Add the filtered coffee back to the (rinsed!) pot over low heat. Add the sugar and stir until all of the sugar is dissolved. Remove from the heat, add the vanilla and stir well. At this point, you should have about 8 cups of coffee syrup. Let the syrup cool for about 30 minutes, stirring occasionally.
Now, you can do one of two things: 1. Add 8 cups of vodka and the syrup to a large jar or bottle. 2. If you’re adding this to individual bottles for gifts, go ahead and fill each bottle halfway with the coffee syrup, then fill the rest of the way with vodka. Either way, use a funnel.
Let your boozy concoction sit in a cool, dark place for 30 days. In the meantime, make tags or labels for your gifts. Give it a shake every few days, when you remember.
I know what you’re thinking: “Hey! There aren’t 30 days left until Christmas. Why didn’t you post this earlier?” No problem! Just write “Enjoy After ____” on your label or tag. Believe me, people will be happy to drink this on a cold January night or save it until Valentine’s Day.
A word of warning: This shit goes down easily, and it’s hard to put down. I drank it the night my husband proposed to me, and let’s just say I’m really glad there’s a video of the whole thing. Because if you didn’t catch my drift, I was fucking wasted.
You guys, sometimes my mom would let me drink booze before I was 21. Maybe she was festive as fuck. Or maybe she was just a shitty mom. For good measure, let’s say it’s a little of Column A and a little of Column B.
Anyway, this Nuts & Berries cocktail is one she’d let me drink around the holidays. Though I don’t know how it even happened, because she never kept any booze in the house, save for the jug of shitty pink wine that was always half full in the fridge. In fact, now that I think about it, it was my cool aunt Susie who first introduced me to it. (See how my mom gets called “shitty” and Susie is “cool?”)
Anyway, there aren’t too many drinks I liked at 18 that I still like at 34. But this is one of them. Yes, it’s sweet. But even if you, like me, usually prefer straight whiskey to sugary, creamy drinks, just fucking give this one a try. It’s sweet, but not too sweet, and creamy, but not too creamy.
Nuts & Berries
2 ounces Bailey’s Irish Cream
2 ounces Frangelico hazelnut liqueur
1 ounce Chambord raspberry liqueur
Add the ingredients to a cocktail shaker over ice. Shake well, and strain into a chilled glass, on or off the rocks, depending on your preference.
I’ve created probably a hundred catchy cocktails for various websites, but this one, a Thanksgiving-themed tipple, is one of my all-time favorites. I’m going to go out on a limb, and say it’s the best Thanksgiving cocktail in the world. In fact, it may be the only Thanksgiving cocktail in the world, but that’s probably not true at all.
The Old Sage has a hint and scent of sage, thanks to a super-easy sage simple syrup. It’s mixed with Old Overholt Rye Whiskey (cheap as shit, but so good), lemon juice, and Peychaud’s Bitters — which very subtly mimics some of the spices associated with the holiday.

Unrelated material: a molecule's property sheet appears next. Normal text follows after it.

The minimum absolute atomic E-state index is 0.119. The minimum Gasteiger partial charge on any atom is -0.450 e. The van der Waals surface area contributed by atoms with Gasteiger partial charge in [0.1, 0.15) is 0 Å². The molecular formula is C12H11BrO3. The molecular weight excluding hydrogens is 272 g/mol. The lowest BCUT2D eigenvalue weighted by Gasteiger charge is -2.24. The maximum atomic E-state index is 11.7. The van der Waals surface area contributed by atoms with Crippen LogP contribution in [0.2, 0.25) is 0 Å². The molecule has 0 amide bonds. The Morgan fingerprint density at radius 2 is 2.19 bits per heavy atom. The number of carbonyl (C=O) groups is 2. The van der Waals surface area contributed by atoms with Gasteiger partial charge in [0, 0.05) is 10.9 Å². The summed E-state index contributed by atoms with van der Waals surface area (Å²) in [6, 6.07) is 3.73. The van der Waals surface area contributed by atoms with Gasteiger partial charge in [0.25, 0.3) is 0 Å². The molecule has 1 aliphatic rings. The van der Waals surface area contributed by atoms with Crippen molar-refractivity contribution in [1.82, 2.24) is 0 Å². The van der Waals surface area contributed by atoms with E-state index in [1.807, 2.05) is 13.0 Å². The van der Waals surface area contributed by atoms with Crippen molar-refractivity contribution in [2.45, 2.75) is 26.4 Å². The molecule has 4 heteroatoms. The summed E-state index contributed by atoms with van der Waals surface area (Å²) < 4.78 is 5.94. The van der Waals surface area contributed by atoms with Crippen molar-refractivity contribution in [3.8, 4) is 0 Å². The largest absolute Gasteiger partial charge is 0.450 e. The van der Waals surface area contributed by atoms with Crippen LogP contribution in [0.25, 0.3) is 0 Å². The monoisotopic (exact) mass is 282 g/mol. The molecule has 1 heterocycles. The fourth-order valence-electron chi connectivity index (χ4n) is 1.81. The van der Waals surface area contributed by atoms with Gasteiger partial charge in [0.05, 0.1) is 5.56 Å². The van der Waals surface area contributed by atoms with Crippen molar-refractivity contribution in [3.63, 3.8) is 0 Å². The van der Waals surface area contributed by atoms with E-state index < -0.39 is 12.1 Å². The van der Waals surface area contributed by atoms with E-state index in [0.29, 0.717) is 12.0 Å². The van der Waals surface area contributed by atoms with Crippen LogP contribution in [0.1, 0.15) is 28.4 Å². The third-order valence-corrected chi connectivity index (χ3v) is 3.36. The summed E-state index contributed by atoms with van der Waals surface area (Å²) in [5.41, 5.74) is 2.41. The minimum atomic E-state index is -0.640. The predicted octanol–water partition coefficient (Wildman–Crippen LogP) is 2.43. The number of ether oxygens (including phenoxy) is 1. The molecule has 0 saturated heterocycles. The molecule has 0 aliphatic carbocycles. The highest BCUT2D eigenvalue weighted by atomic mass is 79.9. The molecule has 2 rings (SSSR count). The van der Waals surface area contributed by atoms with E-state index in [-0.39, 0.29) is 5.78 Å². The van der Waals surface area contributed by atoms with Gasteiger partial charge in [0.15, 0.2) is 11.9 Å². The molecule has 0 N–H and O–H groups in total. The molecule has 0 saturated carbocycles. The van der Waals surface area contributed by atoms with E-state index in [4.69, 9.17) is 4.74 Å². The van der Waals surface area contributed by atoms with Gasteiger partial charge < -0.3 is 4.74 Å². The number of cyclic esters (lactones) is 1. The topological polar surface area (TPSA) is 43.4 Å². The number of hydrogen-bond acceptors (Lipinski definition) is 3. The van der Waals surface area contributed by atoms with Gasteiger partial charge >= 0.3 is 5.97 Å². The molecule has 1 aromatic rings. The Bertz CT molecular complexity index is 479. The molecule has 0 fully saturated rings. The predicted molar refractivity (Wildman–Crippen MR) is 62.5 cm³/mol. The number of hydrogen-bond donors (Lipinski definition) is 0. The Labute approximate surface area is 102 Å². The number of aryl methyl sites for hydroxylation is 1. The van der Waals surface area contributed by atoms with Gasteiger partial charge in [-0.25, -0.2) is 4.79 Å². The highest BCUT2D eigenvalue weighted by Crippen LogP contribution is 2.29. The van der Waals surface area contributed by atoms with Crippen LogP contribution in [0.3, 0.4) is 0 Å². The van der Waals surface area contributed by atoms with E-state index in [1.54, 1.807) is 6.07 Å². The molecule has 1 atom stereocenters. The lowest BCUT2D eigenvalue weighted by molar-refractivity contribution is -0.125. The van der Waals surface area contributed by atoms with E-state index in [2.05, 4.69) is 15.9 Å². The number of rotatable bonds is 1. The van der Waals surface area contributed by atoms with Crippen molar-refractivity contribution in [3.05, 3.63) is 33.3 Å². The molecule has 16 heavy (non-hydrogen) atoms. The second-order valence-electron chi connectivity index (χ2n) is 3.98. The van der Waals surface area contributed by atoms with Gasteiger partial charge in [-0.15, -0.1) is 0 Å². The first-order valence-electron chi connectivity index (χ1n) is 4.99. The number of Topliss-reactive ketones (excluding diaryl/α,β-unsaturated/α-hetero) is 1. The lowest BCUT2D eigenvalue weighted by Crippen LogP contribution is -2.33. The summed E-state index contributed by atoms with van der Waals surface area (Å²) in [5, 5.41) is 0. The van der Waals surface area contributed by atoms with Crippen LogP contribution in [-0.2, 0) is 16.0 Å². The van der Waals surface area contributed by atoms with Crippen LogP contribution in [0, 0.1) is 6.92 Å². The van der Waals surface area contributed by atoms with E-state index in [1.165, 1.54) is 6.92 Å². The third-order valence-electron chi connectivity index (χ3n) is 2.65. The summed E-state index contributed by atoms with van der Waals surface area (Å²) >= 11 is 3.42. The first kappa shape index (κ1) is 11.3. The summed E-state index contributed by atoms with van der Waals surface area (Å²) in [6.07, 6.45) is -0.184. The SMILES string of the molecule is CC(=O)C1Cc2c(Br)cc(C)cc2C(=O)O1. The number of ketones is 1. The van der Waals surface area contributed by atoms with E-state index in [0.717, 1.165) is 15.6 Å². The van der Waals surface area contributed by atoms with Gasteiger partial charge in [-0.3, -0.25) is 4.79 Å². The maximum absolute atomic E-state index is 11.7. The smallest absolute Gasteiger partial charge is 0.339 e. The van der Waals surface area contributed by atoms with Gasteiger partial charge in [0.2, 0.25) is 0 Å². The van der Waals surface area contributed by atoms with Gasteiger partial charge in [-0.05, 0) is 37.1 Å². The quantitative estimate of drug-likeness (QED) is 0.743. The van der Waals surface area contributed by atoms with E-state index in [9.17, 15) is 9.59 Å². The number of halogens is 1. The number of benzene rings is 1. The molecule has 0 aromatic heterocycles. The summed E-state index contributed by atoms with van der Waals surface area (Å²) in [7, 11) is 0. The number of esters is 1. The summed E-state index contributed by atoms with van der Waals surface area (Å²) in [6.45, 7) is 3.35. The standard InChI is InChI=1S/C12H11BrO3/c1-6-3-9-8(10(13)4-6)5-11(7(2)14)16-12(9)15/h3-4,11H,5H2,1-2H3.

This is good. Like, get-Grandma-fucking-wasted-on-Thanksgiving good.
The Old Sage
2 ounces Old Overholt Rye Whiskey
2 ounces lemon juice
1 ½ ounces sage simple syrup
3 dashes Peychaud’s Bitters
Lemon slice for garnish
Sage leaf or sprig for garnish
To make the sage simple syrup, combine 1 cup white granulated sugar, 1 cup water, and ½ cup of loosely-packed fresh sage leaves in a saucepan over high heat. Mix well, and as soon as the mixture reaches a boil, remove from the heat and let it cool to room temperature. Strain out the sage leaves and store in a bottle or jar in the refrigerator for up to two weeks.
To assemble the cocktail, add the Old Overholt, lemon juice, sage simple syrup, and bitters to a cocktail shaker with ice. Shake well, and strain into a double rocks glass filled with a handful of ice cubes or one large cube. Garnish with the lemon and sage, and enjoy!
Okay, maybe “waste” isn’t a great word. But leaves, sticks and pine cones are all perfect items for your homemade tablescape, as the combination of natural elements and gold strike the perfect festive balance for winter holiday decor.
Anyway, it really doesn’t matter how you do it — you can paint three leaves or 30 — but here are a few ideas to get you started.
Collect different shapes and sizes of dried leaves or pinecones and spray paint them all gold. Scatter or arrange them around a candle or vase to add a touch of nature and glam to your holiday tablescape.
Gather fallen branches of a similar length and girth. Sand them if they’re rough, then add a festive pop by painting a few of them white or gold. Arrange horizontally around a candle holder or put them upright in a vase. A twist on this would be to coat an old jar or can with gold spray paint, then put a combination of natural and white painted sticks in it.
Add a little color to your rustic spread by putting fresh herbs or holiday buds in a vase or milk jug.
Want to make it even more interesting? Spray paint half of whatever you have, or a third. Or tape off a portion of your leaves or sticks diagonally before you paint. Mix it up however you’d like, because no matter what you do, it’s likely going to look like something out of a magazine (because it’s really hard to screw up this DIY!).
You can do this. I believe in you.
These images originally appeared in my Buzzfeed piece, 9 Surprisingly Easy Ways To Make Your Thanksgiving Table Look Better.